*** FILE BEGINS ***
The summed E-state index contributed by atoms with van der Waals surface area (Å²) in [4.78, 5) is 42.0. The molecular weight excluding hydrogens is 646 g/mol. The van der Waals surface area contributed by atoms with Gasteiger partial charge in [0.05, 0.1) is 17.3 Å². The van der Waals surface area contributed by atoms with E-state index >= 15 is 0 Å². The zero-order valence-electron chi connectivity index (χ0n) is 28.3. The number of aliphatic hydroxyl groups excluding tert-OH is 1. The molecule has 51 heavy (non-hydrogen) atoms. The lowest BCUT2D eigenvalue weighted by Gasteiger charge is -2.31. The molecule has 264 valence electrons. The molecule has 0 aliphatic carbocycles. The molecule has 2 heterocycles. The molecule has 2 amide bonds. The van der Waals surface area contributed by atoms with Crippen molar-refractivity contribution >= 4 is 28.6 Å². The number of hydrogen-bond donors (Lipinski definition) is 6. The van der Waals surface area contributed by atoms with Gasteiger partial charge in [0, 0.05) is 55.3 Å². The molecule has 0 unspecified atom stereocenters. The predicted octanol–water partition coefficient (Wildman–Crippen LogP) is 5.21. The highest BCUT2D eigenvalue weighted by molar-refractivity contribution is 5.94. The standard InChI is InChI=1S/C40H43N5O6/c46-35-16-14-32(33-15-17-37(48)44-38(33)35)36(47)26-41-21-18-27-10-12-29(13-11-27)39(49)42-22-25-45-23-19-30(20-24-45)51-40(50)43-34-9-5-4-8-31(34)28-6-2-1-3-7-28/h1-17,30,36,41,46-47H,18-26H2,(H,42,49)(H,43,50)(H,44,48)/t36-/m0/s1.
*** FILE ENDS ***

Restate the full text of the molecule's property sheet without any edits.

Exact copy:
The summed E-state index contributed by atoms with van der Waals surface area (Å²) in [4.78, 5) is 42.0. The molecular weight excluding hydrogens is 646 g/mol. The van der Waals surface area contributed by atoms with Gasteiger partial charge in [0.05, 0.1) is 17.3 Å². The van der Waals surface area contributed by atoms with E-state index >= 15 is 0 Å². The zero-order valence-electron chi connectivity index (χ0n) is 28.3. The number of aliphatic hydroxyl groups excluding tert-OH is 1. The molecule has 51 heavy (non-hydrogen) atoms. The lowest BCUT2D eigenvalue weighted by Gasteiger charge is -2.31. The molecule has 264 valence electrons. The molecule has 0 aliphatic carbocycles. The molecule has 2 heterocycles. The molecule has 2 amide bonds. The van der Waals surface area contributed by atoms with Crippen molar-refractivity contribution >= 4 is 28.6 Å². The number of hydrogen-bond donors (Lipinski definition) is 6. The van der Waals surface area contributed by atoms with Gasteiger partial charge in [0, 0.05) is 55.3 Å². The molecule has 0 unspecified atom stereocenters. The predicted octanol–water partition coefficient (Wildman–Crippen LogP) is 5.21. The highest BCUT2D eigenvalue weighted by molar-refractivity contribution is 5.94. The standard InChI is InChI=1S/C40H43N5O6/c46-35-16-14-32(33-15-17-37(48)44-38(33)35)36(47)26-41-21-18-27-10-12-29(13-11-27)39(49)42-22-25-45-23-19-30(20-24-45)51-40(50)43-34-9-5-4-8-31(34)28-6-2-1-3-7-28/h1-17,30,36,41,46-47H,18-26H2,(H,42,49)(H,43,50)(H,44,48)/t36-/m0/s1.